A fresh look at the evolution and diversification of photochemical reaction centers.

Cardona T - Photosyn. Res. (2014)

a Structural overlap of the D2 protein of Photosystem II (gray) and the last five transmembrane helices of the PsaB subunit of Photosystem I (orange). The amino acids that are strictly conserved are shown in sticks, and the corresponding sequence numbers are given according to the crystal structures 3ARC (Photosystem II) and 1JB0 (Photosystem I). b Position of the special pair pigment PB and PD2 relative to the tenth and fourth transmembrane helices of PsaB and D2, respectively. The question mark highlights two residues that could be homologous but occupy different structural positions
© Copyright Policy - OpenAccess
Related In: Results  -  Collection

Show All Figures
getmorefigures.php?uid=PMC4582080&req=5

Fig8: a Structural overlap of the D2 protein of Photosystem II (gray) and the last five transmembrane helices of the PsaB subunit of Photosystem I (orange). The amino acids that are strictly conserved are shown in sticks, and the corresponding sequence numbers are given according to the crystal structures 3ARC (Photosystem II) and 1JB0 (Photosystem I). b Position of the special pair pigment PB and PD2 relative to the tenth and fourth transmembrane helices of PsaB and D2, respectively. The question mark highlights two residues that could be homologous but occupy different structural positions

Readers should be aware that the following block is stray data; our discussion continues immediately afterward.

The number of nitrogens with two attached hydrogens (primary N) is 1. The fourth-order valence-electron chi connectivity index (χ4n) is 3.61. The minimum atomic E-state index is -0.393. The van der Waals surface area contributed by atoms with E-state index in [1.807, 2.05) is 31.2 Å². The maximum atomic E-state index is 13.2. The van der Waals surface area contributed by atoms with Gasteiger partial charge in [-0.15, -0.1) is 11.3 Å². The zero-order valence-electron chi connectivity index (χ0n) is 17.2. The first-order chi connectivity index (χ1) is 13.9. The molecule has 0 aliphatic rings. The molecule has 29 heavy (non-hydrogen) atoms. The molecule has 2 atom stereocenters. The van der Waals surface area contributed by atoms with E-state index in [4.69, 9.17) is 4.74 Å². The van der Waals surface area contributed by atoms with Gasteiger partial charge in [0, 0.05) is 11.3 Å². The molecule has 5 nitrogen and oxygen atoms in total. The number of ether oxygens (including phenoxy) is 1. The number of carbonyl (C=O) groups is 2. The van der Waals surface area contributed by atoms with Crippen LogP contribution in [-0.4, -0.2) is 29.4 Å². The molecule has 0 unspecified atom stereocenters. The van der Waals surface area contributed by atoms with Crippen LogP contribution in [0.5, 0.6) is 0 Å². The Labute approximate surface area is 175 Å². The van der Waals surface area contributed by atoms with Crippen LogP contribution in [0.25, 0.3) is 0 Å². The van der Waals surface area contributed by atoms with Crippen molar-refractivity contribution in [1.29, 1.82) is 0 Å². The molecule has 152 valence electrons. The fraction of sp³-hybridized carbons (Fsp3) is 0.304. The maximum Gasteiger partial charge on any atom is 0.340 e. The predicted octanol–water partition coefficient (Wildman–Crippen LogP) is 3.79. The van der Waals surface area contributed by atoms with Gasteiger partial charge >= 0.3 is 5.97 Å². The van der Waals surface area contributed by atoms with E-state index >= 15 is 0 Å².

Mentions: Robust structural and sequence alignments of Type I and Type II reaction center subunits are required in order to reconstruct the properties of the ancestral reaction center at the dawn of photosynthesis. However, a proper alignment of Type I and Type II reaction center subunit sequences is by no means trivial (Rutherford et al. 1996), and it is impossible to obtain using conventional alignment algorithms such as Clustal or Muscle, regardless of the parameters used or amino acid substitution models applied. Indeed, the original arguments for Type I and Type II sharing a common ancestor reaction center came from structural and functional similarities (Nitschke and Rutherford 1991; Rutherford et al. 1996). This is because the sequence identity preserved between the two types of reaction centers is at best 5 %; needless to say, numerous insertions and deletions have occurred across sequences and lineages obscuring any sign of sequence homology. An overlap of the 3D structure of the D2 subunit of Photosystem II with the reaction center domain of PsaB of Photosystem I shows only 13 possible strictly conserved amino acids between the two, from approximately 350 (Fig. 8a, also see Sadekar et al. (2006) for a detailed structural analysis). The structural overlap can be used as templates to align the sequences and verify homologous regions. This reveals a number of interesting aspects about the evolution of reaction centers and the changes that had to occur from an ancestral reaction center to generate the two distinct types known.Fig. 8